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MODERATOR: Thank you for taking the time to speak with the media here. Almost all of you have met or have worked with our chargé d’affaires, Jessye Lapenn before, who will be here as well. I would say I think we probably have time at least for a couple of rounds, let’s give the first question to you. Peter Fabricius with the Daily Maverick.

QUESTION: Thanks very much, for briefing us. I thought I’d ask you if I might, the most topical issue it seems now if you could maybe give us some insight into this attempted coup in Ethiopia, which a little
bit of confusion at the edge, as you know, we’re not quite sure what’s going on with this.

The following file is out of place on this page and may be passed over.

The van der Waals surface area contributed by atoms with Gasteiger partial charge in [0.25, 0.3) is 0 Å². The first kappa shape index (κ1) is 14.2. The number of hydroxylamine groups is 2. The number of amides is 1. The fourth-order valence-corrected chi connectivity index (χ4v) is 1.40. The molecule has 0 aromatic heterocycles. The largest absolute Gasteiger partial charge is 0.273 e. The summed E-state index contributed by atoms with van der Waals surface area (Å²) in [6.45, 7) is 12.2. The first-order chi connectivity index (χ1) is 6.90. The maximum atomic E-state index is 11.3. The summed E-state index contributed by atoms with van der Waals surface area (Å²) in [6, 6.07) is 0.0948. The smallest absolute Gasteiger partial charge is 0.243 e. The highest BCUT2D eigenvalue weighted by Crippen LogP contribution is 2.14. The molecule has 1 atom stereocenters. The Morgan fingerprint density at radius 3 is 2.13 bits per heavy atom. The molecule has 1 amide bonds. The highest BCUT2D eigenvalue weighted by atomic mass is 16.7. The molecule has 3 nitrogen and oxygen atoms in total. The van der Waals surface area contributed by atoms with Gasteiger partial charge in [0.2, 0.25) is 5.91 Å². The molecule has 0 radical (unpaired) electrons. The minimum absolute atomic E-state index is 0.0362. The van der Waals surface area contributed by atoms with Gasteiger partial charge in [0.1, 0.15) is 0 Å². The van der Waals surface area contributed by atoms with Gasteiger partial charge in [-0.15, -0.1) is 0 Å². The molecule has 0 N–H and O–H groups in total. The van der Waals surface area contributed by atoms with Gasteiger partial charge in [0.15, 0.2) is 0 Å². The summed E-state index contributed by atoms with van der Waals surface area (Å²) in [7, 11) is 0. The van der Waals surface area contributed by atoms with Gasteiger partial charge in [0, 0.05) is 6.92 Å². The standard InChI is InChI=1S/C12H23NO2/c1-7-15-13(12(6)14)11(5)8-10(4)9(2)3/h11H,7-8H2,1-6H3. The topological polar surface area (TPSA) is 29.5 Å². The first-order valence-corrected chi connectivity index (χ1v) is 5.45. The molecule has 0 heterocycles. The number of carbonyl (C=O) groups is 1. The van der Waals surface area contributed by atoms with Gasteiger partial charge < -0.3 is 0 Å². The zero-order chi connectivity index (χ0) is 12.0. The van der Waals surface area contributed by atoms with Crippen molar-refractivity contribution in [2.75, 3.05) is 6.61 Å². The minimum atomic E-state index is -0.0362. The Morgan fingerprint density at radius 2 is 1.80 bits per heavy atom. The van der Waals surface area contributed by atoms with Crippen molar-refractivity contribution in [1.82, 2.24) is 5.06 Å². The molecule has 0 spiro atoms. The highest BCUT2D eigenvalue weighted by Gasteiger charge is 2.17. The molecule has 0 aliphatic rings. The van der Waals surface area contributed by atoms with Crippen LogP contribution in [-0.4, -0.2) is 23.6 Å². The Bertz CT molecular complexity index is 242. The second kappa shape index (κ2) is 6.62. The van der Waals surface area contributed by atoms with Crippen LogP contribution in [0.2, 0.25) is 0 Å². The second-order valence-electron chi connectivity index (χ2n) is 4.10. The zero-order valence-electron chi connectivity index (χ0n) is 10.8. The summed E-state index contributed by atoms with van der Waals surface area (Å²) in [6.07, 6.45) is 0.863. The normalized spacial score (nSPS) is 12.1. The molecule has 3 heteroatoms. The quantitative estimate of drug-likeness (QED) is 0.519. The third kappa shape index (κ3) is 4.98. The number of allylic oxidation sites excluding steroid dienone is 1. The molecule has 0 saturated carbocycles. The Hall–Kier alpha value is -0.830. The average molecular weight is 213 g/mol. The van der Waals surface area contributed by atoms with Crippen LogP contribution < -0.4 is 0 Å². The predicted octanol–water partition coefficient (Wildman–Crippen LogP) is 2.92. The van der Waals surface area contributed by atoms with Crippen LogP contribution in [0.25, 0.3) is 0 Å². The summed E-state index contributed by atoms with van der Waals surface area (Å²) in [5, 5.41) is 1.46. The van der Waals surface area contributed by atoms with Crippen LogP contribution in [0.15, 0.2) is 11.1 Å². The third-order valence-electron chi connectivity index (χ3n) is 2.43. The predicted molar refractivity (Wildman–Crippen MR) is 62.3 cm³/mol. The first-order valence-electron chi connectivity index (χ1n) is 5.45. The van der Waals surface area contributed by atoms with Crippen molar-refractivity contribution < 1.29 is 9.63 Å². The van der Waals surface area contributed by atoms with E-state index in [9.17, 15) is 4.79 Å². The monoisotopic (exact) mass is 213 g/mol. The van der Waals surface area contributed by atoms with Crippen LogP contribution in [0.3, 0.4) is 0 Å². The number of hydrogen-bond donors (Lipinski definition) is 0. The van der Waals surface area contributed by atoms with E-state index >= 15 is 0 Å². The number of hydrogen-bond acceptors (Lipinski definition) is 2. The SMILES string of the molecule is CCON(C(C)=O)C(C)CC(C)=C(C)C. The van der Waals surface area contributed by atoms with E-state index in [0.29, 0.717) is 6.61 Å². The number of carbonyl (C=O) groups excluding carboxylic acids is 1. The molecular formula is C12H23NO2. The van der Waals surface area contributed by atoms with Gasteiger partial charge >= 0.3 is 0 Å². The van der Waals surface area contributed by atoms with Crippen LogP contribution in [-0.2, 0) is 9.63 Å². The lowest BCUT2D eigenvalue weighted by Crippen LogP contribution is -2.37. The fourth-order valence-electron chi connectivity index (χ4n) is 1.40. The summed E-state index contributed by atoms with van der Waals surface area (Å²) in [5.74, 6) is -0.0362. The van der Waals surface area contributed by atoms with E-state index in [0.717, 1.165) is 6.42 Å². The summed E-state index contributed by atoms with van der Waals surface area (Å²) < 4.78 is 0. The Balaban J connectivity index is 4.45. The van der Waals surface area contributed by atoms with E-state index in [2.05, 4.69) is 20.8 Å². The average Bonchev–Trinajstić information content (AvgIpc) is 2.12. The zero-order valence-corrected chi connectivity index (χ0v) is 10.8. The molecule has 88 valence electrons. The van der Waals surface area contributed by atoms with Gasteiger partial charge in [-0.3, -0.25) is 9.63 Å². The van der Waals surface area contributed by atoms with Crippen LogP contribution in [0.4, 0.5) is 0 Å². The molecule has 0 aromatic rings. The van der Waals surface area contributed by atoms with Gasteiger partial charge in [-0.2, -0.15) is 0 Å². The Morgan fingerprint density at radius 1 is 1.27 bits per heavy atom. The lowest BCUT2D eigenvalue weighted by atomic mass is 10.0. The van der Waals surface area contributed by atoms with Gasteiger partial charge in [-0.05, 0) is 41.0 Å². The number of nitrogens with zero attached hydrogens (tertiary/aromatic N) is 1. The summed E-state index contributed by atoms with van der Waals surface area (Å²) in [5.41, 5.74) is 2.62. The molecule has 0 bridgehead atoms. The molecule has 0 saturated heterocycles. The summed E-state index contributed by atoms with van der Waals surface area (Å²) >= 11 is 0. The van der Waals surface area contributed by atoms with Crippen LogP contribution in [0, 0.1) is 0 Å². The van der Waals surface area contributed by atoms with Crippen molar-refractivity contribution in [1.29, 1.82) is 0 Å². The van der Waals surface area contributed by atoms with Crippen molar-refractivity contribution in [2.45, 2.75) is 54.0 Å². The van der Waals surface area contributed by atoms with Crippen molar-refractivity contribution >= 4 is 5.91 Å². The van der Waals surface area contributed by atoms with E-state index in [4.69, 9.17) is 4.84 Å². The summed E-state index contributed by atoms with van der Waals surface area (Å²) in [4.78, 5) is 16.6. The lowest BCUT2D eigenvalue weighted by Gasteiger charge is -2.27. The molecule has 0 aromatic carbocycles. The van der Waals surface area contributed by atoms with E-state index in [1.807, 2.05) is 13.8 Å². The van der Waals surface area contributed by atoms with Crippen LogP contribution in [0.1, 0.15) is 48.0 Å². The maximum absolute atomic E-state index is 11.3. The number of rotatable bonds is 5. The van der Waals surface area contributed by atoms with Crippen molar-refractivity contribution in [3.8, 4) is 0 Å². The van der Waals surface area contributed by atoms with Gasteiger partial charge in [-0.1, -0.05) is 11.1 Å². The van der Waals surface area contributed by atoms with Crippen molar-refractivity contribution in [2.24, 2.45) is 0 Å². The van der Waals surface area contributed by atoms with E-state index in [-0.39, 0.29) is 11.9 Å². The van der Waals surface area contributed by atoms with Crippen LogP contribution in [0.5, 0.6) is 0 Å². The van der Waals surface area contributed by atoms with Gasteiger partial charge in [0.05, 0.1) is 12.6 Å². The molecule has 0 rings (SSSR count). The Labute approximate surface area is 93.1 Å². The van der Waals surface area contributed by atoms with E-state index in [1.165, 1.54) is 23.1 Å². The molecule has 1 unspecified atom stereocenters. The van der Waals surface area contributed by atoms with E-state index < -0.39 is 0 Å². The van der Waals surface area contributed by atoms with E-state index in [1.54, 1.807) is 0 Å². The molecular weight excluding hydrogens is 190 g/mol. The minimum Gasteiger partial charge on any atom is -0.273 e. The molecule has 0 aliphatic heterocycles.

TIBOR NAGY: And it’s confusion to me at the edges as to where we stand actually now. But let me give you a little bit of background. As you know, when Prime Minister Abiy came in, he set off a series of very dramatic reforms both externally in the region, such as the peace with Eritrea and getting involved in some mediation with some other regional issues. But what a lot of the external audience doesn’t appreciate is the incredible reforms he undertook within the country, which had been an autocracy, plainly put. And also something I would call a Potemkin democracy where they had some of the structures of a democracy without actually carrying them through. And also the Ethiopian model of ethnic federalism, it was dramatic model. However, it works well in Switzerland because there the population gets to divide riches, it did not work nearly as well in Ethiopia because what the population had was poverty. So during the time of ethnic federalism, there were incredible internal pressures built up where the regions came into contact with each other, where you had different ethnic groups living just across the formal borders in the other regions. And that boiling pot with the lid on it also included disenfranchisement, tremendous unhappiness on the part of the young people because of lost opportunities, lost, you know any kind of political expressions. And I think you guys know how passionate I am about these youth issues. But so beyond that, when Abiy came in, he had to start taking the top off of the boiling kettle and however he takes it off, there’s going to be some steam coming out. If you remember shortly after he took power, which has now been more than a year ago, there was a grenade attempt against his life which I think injured 100 people. He escaped that. Later on, troops showed up at his office, uncertainty as to what their real intention was. But some people suspected it could’ve been extremely grave. And he diffused that with brilliant piece of challenging them to do I guess what the Brits call press-ups, we call push-ups. And he left everybody laughing. Interestingly enough, the general who was accused of masterminding this latest plot — I don’t want to call it a coup attempt, I don’t have the fact but this violent plot incident – – had been in prison under the old regime and he was one of the people that had been amnestied by Prime Minister Abiy who let out an awful lot of people. Let out an awful lot of people from jail. The situation is that there are vestiges of the old regime in power. Some of the elites are very unhappy with the reforms that Prime Minister Abiy is taking for a variety of reasons, including I’m sure some ill-gotten gains. Prime Minister is challenging this. He’s bringing in his own people. The Amhara, I guess they’re now called governors — at one point they were state president, but the governor who was assassinated had not very long ago been appointed by Prime Minister Abiy and was his person and in some of these regions for example, Tigre is a very difficult case for him because there the vestiges of the old regime are very much in control. Then the part of the plot that took part in Addis again, the alleged bodyguard, you know assassinating the commanding general. How much that was tied to the other plot — I don’t believe in coincidences but that’s pure speculation. Again, thankfully Prime Minister Abiy escaped this attempt it looks like because there are many, many more people in Ethiopia who are supportive of his reforms than there are opposed. But there is this vestige of the old regime left. So it’s certainly not clear sailing for him. From now on he has an incredible amount of issues he has to deal with. And at the bottom of it all is this question of youth unemployment which just presents an element of natural instability in the whole system. He’s moving as quick as he can but unfortunately, I wish I could say that this was the last of these attempts. But no one can be certain because you just don’t know when, who and where. One thing is for certain. He’s going to go full force ahead. This is not going to stymie him. But it is quite a shock because it could’ve turned out so much worse.